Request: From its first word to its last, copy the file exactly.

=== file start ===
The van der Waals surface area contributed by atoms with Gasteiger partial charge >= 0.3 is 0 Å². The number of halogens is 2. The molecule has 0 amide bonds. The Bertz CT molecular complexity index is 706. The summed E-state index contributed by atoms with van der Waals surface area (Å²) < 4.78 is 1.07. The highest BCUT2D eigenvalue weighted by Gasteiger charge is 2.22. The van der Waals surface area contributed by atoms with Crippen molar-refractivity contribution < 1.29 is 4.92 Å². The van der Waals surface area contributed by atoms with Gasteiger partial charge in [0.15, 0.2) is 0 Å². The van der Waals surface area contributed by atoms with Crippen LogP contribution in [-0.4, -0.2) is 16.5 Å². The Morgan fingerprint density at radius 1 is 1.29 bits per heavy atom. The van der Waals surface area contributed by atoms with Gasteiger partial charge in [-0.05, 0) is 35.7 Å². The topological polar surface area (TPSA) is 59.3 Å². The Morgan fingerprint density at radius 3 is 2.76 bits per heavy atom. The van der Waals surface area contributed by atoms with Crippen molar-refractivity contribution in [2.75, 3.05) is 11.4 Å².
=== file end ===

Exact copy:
The van der Waals surface area contributed by atoms with Gasteiger partial charge >= 0.3 is 0 Å². The number of halogens is 2. The molecule has 0 amide bonds. The Bertz CT molecular complexity index is 706. The summed E-state index contributed by atoms with van der Waals surface area (Å²) < 4.78 is 1.07. The highest BCUT2D eigenvalue weighted by Gasteiger charge is 2.22. The van der Waals surface area contributed by atoms with Crippen molar-refractivity contribution < 1.29 is 4.92 Å². The van der Waals surface area contributed by atoms with Gasteiger partial charge in [0.15, 0.2) is 0 Å². The van der Waals surface area contributed by atoms with Crippen LogP contribution in [-0.4, -0.2) is 16.5 Å². The Morgan fingerprint density at radius 1 is 1.29 bits per heavy atom. The van der Waals surface area contributed by atoms with Gasteiger partial charge in [-0.05, 0) is 35.7 Å². The topological polar surface area (TPSA) is 59.3 Å². The Morgan fingerprint density at radius 3 is 2.76 bits per heavy atom. The van der Waals surface area contributed by atoms with Crippen molar-refractivity contribution in [2.75, 3.05) is 11.4 Å².